In 2015, porcine circovirus type 3 (PCV3) was first identified in PCV2-negative sows that clinically manifested porcine dermatitis and nephropathy syndrome (PDNS), reproductive failure, and acute death in the US (Palinski et al. 2016). Pathological lesions and the viral antigen were determined in multiple tissues and organs including lung, liver, spleen, kidney, heart, lymph nodes, and intestines (Jiang et al. 2019a). Interestingly, research showed that PCV3 was also detectable in fecal samples, suggesting a fecal-oral transmission manner (Zhai et al. 2017). To date, PCV3 has been reported to circulate with widely geographical distribution in the world (Fan et al. 2016; Shen et al. 2017; Zhai et al. 2017). PCV3 genome is larger than PCV2 and the amino acid sequence in Cap proteins of both viruses displayed only a 36–37% similarity (Morozov et al. 1998; Palinski et al. 2016). Previous studies suggested that some of glycosaminoglycans functioned as the cellular surface receptors for PCV2 (Misinzo et al. 2006); however, the specific motif recognized by the receptors is not present in the cap of PCV3 (Shi et al. 2021).
PCV3 antigen was demonstrated to colocalize with the typical PDNS histopathological lesions. According to retrospective studies conducted by Palinski et al., a 93.8% positive rate was found for PCV3 infection in PCV2-negative cases with PDNS features (Palinski et al. 2016). Research also reported an abnormally high positive rate (85.7%) for PCV3 infection in pigs with productive failure in the absence of PCV2, PRRSV or PRV (Fan et al. 2016). In contrast to PCV2 (Allan et al. 1999; Allan et al. 2000; Ha et al. 2008; Krakowka et al. 2008), attempts to experimentally reproduce PDNS with PCV3 alone was successful (Jiang et al. 2019a). Owing to these findings, an etiologic role has been assigned to PCV3 in PDNS. Immune tissue injuries were also notably observed in pigs infected with PCV3. These injuries were mainly characterized as lymphocytic necrosis and depletion, histiocytes and multinucleated giant cell replacement, and interestingly, an infiltration of eosinophils (Palinski et al. 2016; Jiang et al. 2019a). Currently, PCV3 has been detected in many countries and has emerged as a potential pathogenic threat to the global pig industry (Chung et al. 2021; Tochetto et al. 2020), thereby emphasizing the necessity to reveal the pathogenesis of PCV3 infection. This review sought to briefly describe the interactions of PCV2 and PCV3 with host immune system, which may enable us to gain a better understanding of their viral immunomodulatory capacity and pathogenic mechanisms.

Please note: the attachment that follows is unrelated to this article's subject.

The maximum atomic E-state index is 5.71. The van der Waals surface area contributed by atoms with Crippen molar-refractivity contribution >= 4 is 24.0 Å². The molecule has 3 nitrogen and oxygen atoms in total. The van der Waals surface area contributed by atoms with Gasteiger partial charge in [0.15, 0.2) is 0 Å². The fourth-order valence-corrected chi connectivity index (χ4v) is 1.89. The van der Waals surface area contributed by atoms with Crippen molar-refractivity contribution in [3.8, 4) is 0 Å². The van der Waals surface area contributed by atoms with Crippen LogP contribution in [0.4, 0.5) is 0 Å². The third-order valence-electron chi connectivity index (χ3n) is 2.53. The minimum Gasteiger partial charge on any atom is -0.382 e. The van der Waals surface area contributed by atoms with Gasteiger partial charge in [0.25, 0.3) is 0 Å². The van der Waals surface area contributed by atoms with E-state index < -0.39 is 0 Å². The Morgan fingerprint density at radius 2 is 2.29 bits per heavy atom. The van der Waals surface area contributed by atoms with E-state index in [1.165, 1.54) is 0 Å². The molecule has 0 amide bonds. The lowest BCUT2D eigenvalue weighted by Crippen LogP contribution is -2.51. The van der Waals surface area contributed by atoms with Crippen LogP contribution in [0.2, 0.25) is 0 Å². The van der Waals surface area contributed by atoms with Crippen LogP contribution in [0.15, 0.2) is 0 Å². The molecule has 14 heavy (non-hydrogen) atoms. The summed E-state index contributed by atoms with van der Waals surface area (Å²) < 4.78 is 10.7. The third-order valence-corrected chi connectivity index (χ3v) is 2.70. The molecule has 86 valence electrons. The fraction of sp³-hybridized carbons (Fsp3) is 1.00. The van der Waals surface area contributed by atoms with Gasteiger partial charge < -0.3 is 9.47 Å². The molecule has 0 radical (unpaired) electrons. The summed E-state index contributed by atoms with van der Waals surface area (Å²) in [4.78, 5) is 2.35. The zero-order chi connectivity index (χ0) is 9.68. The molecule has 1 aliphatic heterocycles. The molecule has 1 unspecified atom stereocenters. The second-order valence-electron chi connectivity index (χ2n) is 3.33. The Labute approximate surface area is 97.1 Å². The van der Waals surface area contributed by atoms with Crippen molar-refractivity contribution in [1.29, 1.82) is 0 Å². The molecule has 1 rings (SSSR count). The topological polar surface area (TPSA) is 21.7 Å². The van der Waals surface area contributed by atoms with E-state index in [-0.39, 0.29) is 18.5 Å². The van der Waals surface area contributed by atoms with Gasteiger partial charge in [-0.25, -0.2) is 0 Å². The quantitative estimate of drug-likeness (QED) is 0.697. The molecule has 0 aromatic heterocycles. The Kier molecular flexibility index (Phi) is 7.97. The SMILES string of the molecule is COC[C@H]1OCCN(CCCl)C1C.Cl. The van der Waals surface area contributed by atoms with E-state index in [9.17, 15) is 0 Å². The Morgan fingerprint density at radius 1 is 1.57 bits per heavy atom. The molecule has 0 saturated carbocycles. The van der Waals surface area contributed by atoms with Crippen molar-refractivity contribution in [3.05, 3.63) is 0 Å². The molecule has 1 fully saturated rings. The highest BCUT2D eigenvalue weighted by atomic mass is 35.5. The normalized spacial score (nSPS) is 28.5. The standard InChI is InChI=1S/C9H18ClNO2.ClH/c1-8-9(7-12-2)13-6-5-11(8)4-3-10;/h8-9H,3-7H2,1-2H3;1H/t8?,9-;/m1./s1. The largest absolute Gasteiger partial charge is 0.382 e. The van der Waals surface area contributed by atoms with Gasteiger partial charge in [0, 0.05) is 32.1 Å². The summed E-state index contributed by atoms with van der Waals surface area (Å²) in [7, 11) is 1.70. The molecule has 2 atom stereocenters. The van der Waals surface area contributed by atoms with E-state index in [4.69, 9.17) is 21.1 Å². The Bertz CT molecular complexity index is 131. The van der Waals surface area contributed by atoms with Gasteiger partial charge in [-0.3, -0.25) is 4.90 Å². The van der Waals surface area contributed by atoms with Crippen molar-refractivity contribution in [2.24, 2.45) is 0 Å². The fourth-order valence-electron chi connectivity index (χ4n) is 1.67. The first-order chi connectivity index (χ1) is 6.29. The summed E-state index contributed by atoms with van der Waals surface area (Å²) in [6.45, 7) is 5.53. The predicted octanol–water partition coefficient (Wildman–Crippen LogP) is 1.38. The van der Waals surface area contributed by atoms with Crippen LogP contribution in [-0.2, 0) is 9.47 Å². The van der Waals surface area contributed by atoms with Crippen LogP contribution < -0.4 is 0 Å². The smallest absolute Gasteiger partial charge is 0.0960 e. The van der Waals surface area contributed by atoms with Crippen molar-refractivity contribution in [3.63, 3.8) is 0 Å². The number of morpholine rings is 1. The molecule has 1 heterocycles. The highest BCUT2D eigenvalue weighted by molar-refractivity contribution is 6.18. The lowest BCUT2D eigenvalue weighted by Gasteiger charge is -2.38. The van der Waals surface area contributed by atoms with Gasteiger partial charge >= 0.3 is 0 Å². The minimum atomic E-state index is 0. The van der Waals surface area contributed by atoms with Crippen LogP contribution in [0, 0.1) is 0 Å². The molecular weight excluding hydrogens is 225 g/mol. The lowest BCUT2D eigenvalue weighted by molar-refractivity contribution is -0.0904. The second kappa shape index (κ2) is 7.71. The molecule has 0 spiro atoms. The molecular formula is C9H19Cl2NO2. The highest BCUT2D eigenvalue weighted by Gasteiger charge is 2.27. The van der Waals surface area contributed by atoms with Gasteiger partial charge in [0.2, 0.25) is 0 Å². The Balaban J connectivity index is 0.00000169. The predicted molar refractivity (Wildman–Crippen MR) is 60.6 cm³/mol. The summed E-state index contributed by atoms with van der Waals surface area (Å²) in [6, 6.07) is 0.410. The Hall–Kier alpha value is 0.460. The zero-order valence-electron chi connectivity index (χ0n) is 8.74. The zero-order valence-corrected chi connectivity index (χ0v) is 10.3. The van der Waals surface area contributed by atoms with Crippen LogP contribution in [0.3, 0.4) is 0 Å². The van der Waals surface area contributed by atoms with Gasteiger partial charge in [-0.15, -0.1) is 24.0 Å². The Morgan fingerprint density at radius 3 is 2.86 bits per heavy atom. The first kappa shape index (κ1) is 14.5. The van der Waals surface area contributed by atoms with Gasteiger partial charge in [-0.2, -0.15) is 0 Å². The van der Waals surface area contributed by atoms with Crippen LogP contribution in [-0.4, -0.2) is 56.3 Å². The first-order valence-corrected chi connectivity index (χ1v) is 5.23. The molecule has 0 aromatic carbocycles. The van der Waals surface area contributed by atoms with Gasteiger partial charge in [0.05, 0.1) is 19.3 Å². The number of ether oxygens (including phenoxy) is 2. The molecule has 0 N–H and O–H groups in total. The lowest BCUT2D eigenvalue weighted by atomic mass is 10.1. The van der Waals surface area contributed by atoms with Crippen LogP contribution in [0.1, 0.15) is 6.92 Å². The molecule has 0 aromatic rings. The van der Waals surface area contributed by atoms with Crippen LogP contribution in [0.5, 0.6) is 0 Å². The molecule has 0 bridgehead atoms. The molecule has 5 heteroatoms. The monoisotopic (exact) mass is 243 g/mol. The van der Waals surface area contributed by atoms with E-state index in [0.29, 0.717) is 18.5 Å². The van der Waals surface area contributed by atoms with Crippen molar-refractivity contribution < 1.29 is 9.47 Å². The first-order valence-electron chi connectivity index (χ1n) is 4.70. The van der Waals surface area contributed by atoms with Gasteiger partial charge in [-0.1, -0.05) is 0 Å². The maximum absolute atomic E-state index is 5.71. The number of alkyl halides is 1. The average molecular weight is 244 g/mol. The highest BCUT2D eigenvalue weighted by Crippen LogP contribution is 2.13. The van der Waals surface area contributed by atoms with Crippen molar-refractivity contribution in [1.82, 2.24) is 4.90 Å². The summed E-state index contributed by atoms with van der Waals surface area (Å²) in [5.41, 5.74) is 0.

Lymphoid depletion caused by PCV2 infection
Lymphoid depletion followed by histiocytic replacement has been recognized as the most remarkable pathological feature of PCVAD (Chae 2004; Opriessnig et al. 2007; Ramamoorthy and Meng 2009; Meng 2013). The development of lymphoid depletion is positively associated with the level of viral antigen in infected tissues (Darwich and Mateu 2012; Meng 2013). Lymphopenia induced by PCV2 infection is mainly characterized by loss of T and B lymphocytes, dendritic cells (DCs), and natural killer cells (Darwich et al. 2002; Nielsen et al. 2003; Grierson et al. 2007; Darwich and Mateu 2012). Further, the proportion of neutrophils and monocytes is increased in this diseased state (Darwich et al. 2003b; Sipos et al. 2004).
The necrosis and lysis of lymphoid cells caused by direct viral infection and replication are suggested to play important roles in lymphoid depletion mechanisms of PCVAD (Meng 2013). Uncontrolled inflammation followed by extravasation of histiocytes to inflammatory sites largely contributes to lymphoid tissue damage (Shibahara et al. 2000). Cell apoptosis and lymphoid proliferation failure may also account for immune injury caused by PCV2 infection. A protein encoded by PCV ORF3 can induce apoptosis by activating caspase-3 and caspase-8 signal pathways in PK15 cells (Liu et al. 2005). Further, B lymphocyte depletion due to PCV2-mediated apoptosis is as well as the apoptosis of macrophages induced by PCV2 infection have been identified (Shibahara et al. 2000). Histiocyte apoptosis in the germinal centers of lymphoid tissues was also observed in PCV2-infected mice (Kiupel et al. 2001). However, some published studies argued the primary role of PCV2-mediated apoptosis in lymphoid depletion or lymphadenopathy, suggesting that the rate of apoptosis is negatively correlated with viral load in tissues (Resendes et al. 2004). As the proliferation and recruitment of lymphocytes from blood are attributed to the maintenance of cell mass in lymphoid tissues, a decrease in cell proliferation rather than apoptosis has been proposed to be responsible for lymphoid depletion observed with spontaneous PCV2 infections.